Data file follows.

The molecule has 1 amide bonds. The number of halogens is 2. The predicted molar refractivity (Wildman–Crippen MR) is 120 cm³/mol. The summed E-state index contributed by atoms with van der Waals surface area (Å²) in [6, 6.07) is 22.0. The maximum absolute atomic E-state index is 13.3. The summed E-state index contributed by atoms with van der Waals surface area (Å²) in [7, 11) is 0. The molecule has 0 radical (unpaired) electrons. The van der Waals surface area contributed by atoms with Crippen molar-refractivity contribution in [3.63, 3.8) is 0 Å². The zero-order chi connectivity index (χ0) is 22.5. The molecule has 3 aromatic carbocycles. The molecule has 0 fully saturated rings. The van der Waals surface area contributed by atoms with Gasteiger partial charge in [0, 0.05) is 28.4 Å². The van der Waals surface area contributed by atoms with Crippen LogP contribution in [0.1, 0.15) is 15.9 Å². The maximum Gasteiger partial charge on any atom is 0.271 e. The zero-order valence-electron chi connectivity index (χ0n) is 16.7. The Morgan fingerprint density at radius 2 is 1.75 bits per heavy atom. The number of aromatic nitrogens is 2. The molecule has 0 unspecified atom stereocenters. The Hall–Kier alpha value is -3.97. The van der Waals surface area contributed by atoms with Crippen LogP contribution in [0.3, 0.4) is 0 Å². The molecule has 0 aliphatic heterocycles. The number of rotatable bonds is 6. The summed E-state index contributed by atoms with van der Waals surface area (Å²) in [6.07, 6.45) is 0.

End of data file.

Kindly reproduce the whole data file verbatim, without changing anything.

The molecule has 1 amide bonds. The number of halogens is 2. The predicted molar refractivity (Wildman–Crippen MR) is 120 cm³/mol. The summed E-state index contributed by atoms with van der Waals surface area (Å²) in [6, 6.07) is 22.0. The maximum absolute atomic E-state index is 13.3. The summed E-state index contributed by atoms with van der Waals surface area (Å²) in [7, 11) is 0. The molecule has 0 radical (unpaired) electrons. The van der Waals surface area contributed by atoms with Crippen molar-refractivity contribution in [3.63, 3.8) is 0 Å². The zero-order chi connectivity index (χ0) is 22.5. The molecule has 3 aromatic carbocycles. The molecule has 0 fully saturated rings. The van der Waals surface area contributed by atoms with Gasteiger partial charge in [0, 0.05) is 28.4 Å². The van der Waals surface area contributed by atoms with Crippen LogP contribution in [0.1, 0.15) is 15.9 Å². The maximum Gasteiger partial charge on any atom is 0.271 e. The zero-order valence-electron chi connectivity index (χ0n) is 16.7. The Morgan fingerprint density at radius 2 is 1.75 bits per heavy atom. The number of aromatic nitrogens is 2. The molecule has 0 unspecified atom stereocenters. The Hall–Kier alpha value is -3.97. The van der Waals surface area contributed by atoms with Crippen LogP contribution in [0.3, 0.4) is 0 Å². The molecule has 0 aliphatic heterocycles. The number of rotatable bonds is 6. The summed E-state index contributed by atoms with van der Waals surface area (Å²) in [6.07, 6.45) is 0.